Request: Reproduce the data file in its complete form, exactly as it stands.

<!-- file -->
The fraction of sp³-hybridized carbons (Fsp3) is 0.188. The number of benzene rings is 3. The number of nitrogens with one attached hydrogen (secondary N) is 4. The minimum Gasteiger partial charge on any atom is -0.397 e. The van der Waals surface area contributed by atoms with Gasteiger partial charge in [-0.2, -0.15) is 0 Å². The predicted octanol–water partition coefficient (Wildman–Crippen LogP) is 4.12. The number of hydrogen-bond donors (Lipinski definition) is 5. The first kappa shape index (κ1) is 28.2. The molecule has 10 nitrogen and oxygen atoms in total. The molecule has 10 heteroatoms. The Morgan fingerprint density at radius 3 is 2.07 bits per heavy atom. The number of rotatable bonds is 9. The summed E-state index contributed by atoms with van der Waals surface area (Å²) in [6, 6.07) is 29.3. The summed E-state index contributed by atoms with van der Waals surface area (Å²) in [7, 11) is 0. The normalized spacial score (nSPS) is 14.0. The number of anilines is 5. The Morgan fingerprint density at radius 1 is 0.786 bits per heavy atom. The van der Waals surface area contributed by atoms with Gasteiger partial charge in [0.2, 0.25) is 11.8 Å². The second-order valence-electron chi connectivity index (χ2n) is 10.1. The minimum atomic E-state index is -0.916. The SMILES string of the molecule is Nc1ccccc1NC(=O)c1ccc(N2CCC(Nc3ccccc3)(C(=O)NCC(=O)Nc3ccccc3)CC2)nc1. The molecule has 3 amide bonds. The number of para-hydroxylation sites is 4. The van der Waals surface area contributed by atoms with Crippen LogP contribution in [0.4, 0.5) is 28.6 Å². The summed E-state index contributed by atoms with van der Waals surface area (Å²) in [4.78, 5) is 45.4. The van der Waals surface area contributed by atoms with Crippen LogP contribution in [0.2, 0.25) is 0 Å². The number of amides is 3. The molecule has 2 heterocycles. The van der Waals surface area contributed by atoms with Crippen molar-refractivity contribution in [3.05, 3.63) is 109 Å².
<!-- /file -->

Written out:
The fraction of sp³-hybridized carbons (Fsp3) is 0.188. The number of benzene rings is 3. The number of nitrogens with one attached hydrogen (secondary N) is 4. The minimum Gasteiger partial charge on any atom is -0.397 e. The van der Waals surface area contributed by atoms with Gasteiger partial charge in [-0.2, -0.15) is 0 Å². The predicted octanol–water partition coefficient (Wildman–Crippen LogP) is 4.12. The number of hydrogen-bond donors (Lipinski definition) is 5. The first kappa shape index (κ1) is 28.2. The molecule has 10 nitrogen and oxygen atoms in total. The molecule has 10 heteroatoms. The Morgan fingerprint density at radius 3 is 2.07 bits per heavy atom. The number of rotatable bonds is 9. The summed E-state index contributed by atoms with van der Waals surface area (Å²) in [6, 6.07) is 29.3. The summed E-state index contributed by atoms with van der Waals surface area (Å²) in [7, 11) is 0. The normalized spacial score (nSPS) is 14.0. The number of anilines is 5. The Morgan fingerprint density at radius 1 is 0.786 bits per heavy atom. The van der Waals surface area contributed by atoms with Gasteiger partial charge in [0.2, 0.25) is 11.8 Å². The second-order valence-electron chi connectivity index (χ2n) is 10.1. The minimum atomic E-state index is -0.916. The SMILES string of the molecule is Nc1ccccc1NC(=O)c1ccc(N2CCC(Nc3ccccc3)(C(=O)NCC(=O)Nc3ccccc3)CC2)nc1. The molecule has 3 amide bonds. The number of para-hydroxylation sites is 4. The van der Waals surface area contributed by atoms with Crippen LogP contribution in [0.4, 0.5) is 28.6 Å². The summed E-state index contributed by atoms with van der Waals surface area (Å²) in [4.78, 5) is 45.4. The van der Waals surface area contributed by atoms with Crippen LogP contribution in [0.2, 0.25) is 0 Å². The number of amides is 3. The molecule has 2 heterocycles. The van der Waals surface area contributed by atoms with Crippen molar-refractivity contribution in [3.05, 3.63) is 109 Å².